All electrical equipment, panel boards, switchgear, motor control centers, boilers and boiler controls, electric motors, transformers, receptacles, switches, light fixtures, electric heaters and appliances such as water heaters, ovens, ranges, and dishwashers that have been submerged need to be replaced or repaired by the original manufacturer or an approved representative.

Electrical wiring may require replacement depending on the type of wire or cable and the extent of the damage.

Solar Photo-voltaic (PV) systems require special care.

Check PV modules that have been submerged by flood waters, and safely isolate water-damaged components. Do not re-connect or commence work in the area of the PV modules and associated electrical wiring until you can ensure the system is electrically safe.

Disconnect the DC supply to the inverter. This switch is located at or near the inverter. Remember, PV systems generate electricity during the day and the PV modules and associated wiring will be energized.

To take proper corrective action, working knowledge of electrical systems and of the affected equipment and wiring is required to properly assess damage due to contact with water and pollutants. In many cases replacement of the affected wiring and equipment is the only safe alternative, even if no visible damage is apparent. Simply allowing equipment and wiring to “dry out” and then re-energize it is not a recommended practice. Attempts to recondition equipment by unqualified persons may result in additional hazards due to the use of improper cleaning agents and techniques.

A licensed electrical contractor, knowledgeable in this type of work, should be engaged to evaluate and repair or replace water damaged electrical equipment and wiring.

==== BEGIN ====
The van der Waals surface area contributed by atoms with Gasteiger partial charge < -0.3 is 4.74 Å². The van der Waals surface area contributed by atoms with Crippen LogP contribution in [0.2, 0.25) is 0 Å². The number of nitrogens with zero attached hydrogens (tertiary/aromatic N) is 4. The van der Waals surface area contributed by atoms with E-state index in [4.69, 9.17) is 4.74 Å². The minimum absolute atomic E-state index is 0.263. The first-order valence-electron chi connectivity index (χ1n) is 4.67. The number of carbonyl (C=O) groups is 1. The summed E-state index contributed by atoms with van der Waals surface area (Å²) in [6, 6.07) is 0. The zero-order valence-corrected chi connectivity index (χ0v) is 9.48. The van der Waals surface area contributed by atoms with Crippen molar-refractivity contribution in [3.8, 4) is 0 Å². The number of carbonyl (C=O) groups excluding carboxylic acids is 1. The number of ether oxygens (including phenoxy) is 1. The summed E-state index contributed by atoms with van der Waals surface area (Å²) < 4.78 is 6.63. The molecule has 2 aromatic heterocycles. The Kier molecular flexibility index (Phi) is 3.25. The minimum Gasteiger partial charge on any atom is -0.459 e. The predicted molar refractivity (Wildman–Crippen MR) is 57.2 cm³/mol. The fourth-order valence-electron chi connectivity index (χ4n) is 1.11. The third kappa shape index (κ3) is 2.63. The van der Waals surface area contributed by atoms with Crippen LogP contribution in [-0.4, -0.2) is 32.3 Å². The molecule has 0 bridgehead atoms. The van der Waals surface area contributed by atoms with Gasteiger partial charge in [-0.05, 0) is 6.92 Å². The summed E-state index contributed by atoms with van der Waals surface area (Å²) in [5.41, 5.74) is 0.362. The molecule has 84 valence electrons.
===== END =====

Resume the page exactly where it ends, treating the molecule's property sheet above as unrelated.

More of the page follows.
Electrical equipment or components that have been replaced due to water damage should be destroyed and must not be re-used in another application.

All repair or replacement of electrical wiring and equipment is subject to inspection requirements as prescribed in the Ontario Electrical Safety Code; a licensed electrical contractor will look after this.

For more information

Visit for Guidelines for Handling Water Damaged Electrical Equipment (tips from the National Electrical Manufacturers Association).

For General Safety Tips associated with Flood Situations visit

Additional considerations for householders

Remove dangerous chemicals such as weed killers, insecticides and corrosives to dry areas to reduce the chance of contaminating electrical equipment.

Shut off all electrical power and the gas supply valve to any gas-fired appliance prior to flooding, if possible. Shut off the electrical supply to all oil-fired equipment. For additional fuel safety tips contact the Technical Standards and Safety Authority at

For assistance regarding other aspects of electrical safety or for further information about electrical safety in a flood situation, call 1-877-ESA-SAFE (1-877-372-7233) or visit

While restoring power after a disaster is a priority, doing it safely is a necessity; one disaster is enough.